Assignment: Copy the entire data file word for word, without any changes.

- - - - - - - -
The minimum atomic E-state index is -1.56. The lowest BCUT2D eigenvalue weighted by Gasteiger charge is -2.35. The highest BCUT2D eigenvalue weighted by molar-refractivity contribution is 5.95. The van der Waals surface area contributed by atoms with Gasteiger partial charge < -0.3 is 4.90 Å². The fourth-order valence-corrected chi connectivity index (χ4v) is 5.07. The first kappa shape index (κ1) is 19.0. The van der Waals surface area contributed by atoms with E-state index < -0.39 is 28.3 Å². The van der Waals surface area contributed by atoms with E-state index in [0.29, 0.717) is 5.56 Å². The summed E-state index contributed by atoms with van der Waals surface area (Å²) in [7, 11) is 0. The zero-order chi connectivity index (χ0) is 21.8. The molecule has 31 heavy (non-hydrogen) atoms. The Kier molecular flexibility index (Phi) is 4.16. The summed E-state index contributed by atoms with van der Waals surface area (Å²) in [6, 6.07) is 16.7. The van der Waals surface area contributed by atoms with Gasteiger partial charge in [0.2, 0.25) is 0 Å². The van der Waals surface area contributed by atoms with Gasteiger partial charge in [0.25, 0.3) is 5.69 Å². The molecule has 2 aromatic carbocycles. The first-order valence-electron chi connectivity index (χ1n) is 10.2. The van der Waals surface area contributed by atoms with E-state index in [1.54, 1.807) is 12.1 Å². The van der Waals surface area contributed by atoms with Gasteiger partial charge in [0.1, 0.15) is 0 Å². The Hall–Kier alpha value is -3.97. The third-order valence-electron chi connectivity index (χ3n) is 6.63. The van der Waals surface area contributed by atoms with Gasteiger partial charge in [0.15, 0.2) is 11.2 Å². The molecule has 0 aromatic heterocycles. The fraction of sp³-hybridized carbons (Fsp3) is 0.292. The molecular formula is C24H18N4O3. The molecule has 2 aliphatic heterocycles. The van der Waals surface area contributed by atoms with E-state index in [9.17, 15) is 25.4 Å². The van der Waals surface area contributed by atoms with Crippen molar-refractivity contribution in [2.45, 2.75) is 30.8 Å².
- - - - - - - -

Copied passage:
The minimum atomic E-state index is -1.56. The lowest BCUT2D eigenvalue weighted by Gasteiger charge is -2.35. The highest BCUT2D eigenvalue weighted by molar-refractivity contribution is 5.95. The van der Waals surface area contributed by atoms with Gasteiger partial charge < -0.3 is 4.90 Å². The fourth-order valence-corrected chi connectivity index (χ4v) is 5.07. The first kappa shape index (κ1) is 19.0. The van der Waals surface area contributed by atoms with E-state index < -0.39 is 28.3 Å². The van der Waals surface area contributed by atoms with E-state index in [0.29, 0.717) is 5.56 Å². The summed E-state index contributed by atoms with van der Waals surface area (Å²) in [7, 11) is 0. The zero-order chi connectivity index (χ0) is 21.8. The molecule has 31 heavy (non-hydrogen) atoms. The Kier molecular flexibility index (Phi) is 4.16. The summed E-state index contributed by atoms with van der Waals surface area (Å²) in [6, 6.07) is 16.7. The van der Waals surface area contributed by atoms with Gasteiger partial charge in [0.2, 0.25) is 0 Å². The van der Waals surface area contributed by atoms with Gasteiger partial charge in [0.25, 0.3) is 5.69 Å². The molecule has 2 aromatic carbocycles. The first-order valence-electron chi connectivity index (χ1n) is 10.2. The van der Waals surface area contributed by atoms with E-state index in [1.54, 1.807) is 12.1 Å². The van der Waals surface area contributed by atoms with Gasteiger partial charge in [0.1, 0.15) is 0 Å². The Hall–Kier alpha value is -3.97. The third-order valence-electron chi connectivity index (χ3n) is 6.63. The van der Waals surface area contributed by atoms with Gasteiger partial charge in [0.15, 0.2) is 11.2 Å². The molecule has 0 aromatic heterocycles. The fraction of sp³-hybridized carbons (Fsp3) is 0.292. The molecular formula is C24H18N4O3. The molecule has 2 aliphatic heterocycles. The van der Waals surface area contributed by atoms with E-state index in [9.17, 15) is 25.4 Å². The van der Waals surface area contributed by atoms with Crippen molar-refractivity contribution in [2.45, 2.75) is 30.8 Å².